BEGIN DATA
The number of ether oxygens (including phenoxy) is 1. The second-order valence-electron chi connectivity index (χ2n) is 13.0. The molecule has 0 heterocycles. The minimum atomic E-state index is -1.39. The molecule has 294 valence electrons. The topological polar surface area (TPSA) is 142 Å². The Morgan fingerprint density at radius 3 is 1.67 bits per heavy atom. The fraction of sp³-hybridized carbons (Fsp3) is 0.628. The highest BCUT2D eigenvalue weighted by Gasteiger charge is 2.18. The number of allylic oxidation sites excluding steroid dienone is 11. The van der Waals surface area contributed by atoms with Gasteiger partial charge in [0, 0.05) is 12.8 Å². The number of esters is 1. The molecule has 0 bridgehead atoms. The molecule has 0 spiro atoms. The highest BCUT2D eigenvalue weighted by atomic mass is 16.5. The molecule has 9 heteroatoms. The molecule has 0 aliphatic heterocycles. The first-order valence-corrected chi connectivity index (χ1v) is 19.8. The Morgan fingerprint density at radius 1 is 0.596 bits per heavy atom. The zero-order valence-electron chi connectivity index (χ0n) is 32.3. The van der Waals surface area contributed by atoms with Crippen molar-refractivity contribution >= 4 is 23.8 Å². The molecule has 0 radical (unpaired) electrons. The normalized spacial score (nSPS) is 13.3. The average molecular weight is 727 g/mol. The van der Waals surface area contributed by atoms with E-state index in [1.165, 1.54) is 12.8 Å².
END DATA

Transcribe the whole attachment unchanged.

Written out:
The number of ether oxygens (including phenoxy) is 1. The second-order valence-electron chi connectivity index (χ2n) is 13.0. The molecule has 0 heterocycles. The minimum atomic E-state index is -1.39. The molecule has 294 valence electrons. The topological polar surface area (TPSA) is 142 Å². The Morgan fingerprint density at radius 3 is 1.67 bits per heavy atom. The fraction of sp³-hybridized carbons (Fsp3) is 0.628. The highest BCUT2D eigenvalue weighted by Gasteiger charge is 2.18. The number of allylic oxidation sites excluding steroid dienone is 11. The van der Waals surface area contributed by atoms with Gasteiger partial charge in [0, 0.05) is 12.8 Å². The number of esters is 1. The molecule has 0 bridgehead atoms. The molecule has 0 spiro atoms. The highest BCUT2D eigenvalue weighted by atomic mass is 16.5. The molecule has 9 heteroatoms. The molecule has 0 aliphatic heterocycles. The first-order valence-corrected chi connectivity index (χ1v) is 19.8. The Morgan fingerprint density at radius 1 is 0.596 bits per heavy atom. The zero-order valence-electron chi connectivity index (χ0n) is 32.3. The van der Waals surface area contributed by atoms with Crippen molar-refractivity contribution >= 4 is 23.8 Å². The molecule has 0 radical (unpaired) electrons. The normalized spacial score (nSPS) is 13.3. The average molecular weight is 727 g/mol. The van der Waals surface area contributed by atoms with E-state index in [1.165, 1.54) is 12.8 Å².